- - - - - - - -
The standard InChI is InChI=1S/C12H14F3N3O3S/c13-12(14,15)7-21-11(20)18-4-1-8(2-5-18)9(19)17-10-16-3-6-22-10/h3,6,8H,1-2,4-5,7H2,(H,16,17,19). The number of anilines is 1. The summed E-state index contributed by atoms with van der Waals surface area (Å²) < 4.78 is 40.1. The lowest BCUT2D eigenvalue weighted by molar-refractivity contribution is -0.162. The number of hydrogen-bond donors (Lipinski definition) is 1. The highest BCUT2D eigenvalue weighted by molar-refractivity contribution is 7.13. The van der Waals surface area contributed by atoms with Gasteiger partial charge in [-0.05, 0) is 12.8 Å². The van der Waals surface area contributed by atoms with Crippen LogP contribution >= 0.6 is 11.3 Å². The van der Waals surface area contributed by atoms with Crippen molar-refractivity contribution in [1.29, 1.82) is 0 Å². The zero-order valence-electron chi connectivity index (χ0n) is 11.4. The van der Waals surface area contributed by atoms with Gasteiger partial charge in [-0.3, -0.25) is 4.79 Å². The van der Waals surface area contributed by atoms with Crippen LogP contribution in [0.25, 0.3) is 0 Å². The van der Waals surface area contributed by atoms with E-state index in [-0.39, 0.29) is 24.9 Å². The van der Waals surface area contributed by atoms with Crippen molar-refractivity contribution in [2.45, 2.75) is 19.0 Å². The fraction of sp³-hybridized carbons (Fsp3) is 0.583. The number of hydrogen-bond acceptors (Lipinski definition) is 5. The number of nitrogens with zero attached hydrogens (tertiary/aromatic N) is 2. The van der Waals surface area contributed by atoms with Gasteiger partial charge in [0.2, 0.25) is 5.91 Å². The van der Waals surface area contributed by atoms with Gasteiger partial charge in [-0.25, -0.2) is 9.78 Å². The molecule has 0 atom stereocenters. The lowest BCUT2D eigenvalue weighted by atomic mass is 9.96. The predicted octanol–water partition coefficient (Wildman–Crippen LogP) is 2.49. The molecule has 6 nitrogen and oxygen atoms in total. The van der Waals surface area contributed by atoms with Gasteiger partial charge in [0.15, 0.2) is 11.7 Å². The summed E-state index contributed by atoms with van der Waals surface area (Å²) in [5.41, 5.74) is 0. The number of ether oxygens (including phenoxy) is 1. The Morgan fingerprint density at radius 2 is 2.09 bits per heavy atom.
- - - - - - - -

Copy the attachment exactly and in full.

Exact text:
The standard InChI is InChI=1S/C12H14F3N3O3S/c13-12(14,15)7-21-11(20)18-4-1-8(2-5-18)9(19)17-10-16-3-6-22-10/h3,6,8H,1-2,4-5,7H2,(H,16,17,19). The number of anilines is 1. The summed E-state index contributed by atoms with van der Waals surface area (Å²) < 4.78 is 40.1. The lowest BCUT2D eigenvalue weighted by molar-refractivity contribution is -0.162. The number of hydrogen-bond donors (Lipinski definition) is 1. The highest BCUT2D eigenvalue weighted by molar-refractivity contribution is 7.13. The van der Waals surface area contributed by atoms with Gasteiger partial charge in [-0.05, 0) is 12.8 Å². The van der Waals surface area contributed by atoms with Crippen LogP contribution >= 0.6 is 11.3 Å². The van der Waals surface area contributed by atoms with Crippen molar-refractivity contribution in [1.29, 1.82) is 0 Å². The zero-order valence-electron chi connectivity index (χ0n) is 11.4. The van der Waals surface area contributed by atoms with Gasteiger partial charge in [-0.3, -0.25) is 4.79 Å². The van der Waals surface area contributed by atoms with Crippen LogP contribution in [0.25, 0.3) is 0 Å². The van der Waals surface area contributed by atoms with E-state index in [-0.39, 0.29) is 24.9 Å². The van der Waals surface area contributed by atoms with Crippen molar-refractivity contribution in [2.45, 2.75) is 19.0 Å². The fraction of sp³-hybridized carbons (Fsp3) is 0.583. The number of hydrogen-bond acceptors (Lipinski definition) is 5. The number of nitrogens with zero attached hydrogens (tertiary/aromatic N) is 2. The van der Waals surface area contributed by atoms with Gasteiger partial charge in [0.2, 0.25) is 5.91 Å². The van der Waals surface area contributed by atoms with Gasteiger partial charge in [-0.25, -0.2) is 9.78 Å². The molecule has 0 atom stereocenters. The lowest BCUT2D eigenvalue weighted by atomic mass is 9.96. The predicted octanol–water partition coefficient (Wildman–Crippen LogP) is 2.49. The molecule has 6 nitrogen and oxygen atoms in total. The van der Waals surface area contributed by atoms with Gasteiger partial charge in [0.15, 0.2) is 11.7 Å². The summed E-state index contributed by atoms with van der Waals surface area (Å²) in [5.41, 5.74) is 0. The number of ether oxygens (including phenoxy) is 1. The Morgan fingerprint density at radius 2 is 2.09 bits per heavy atom.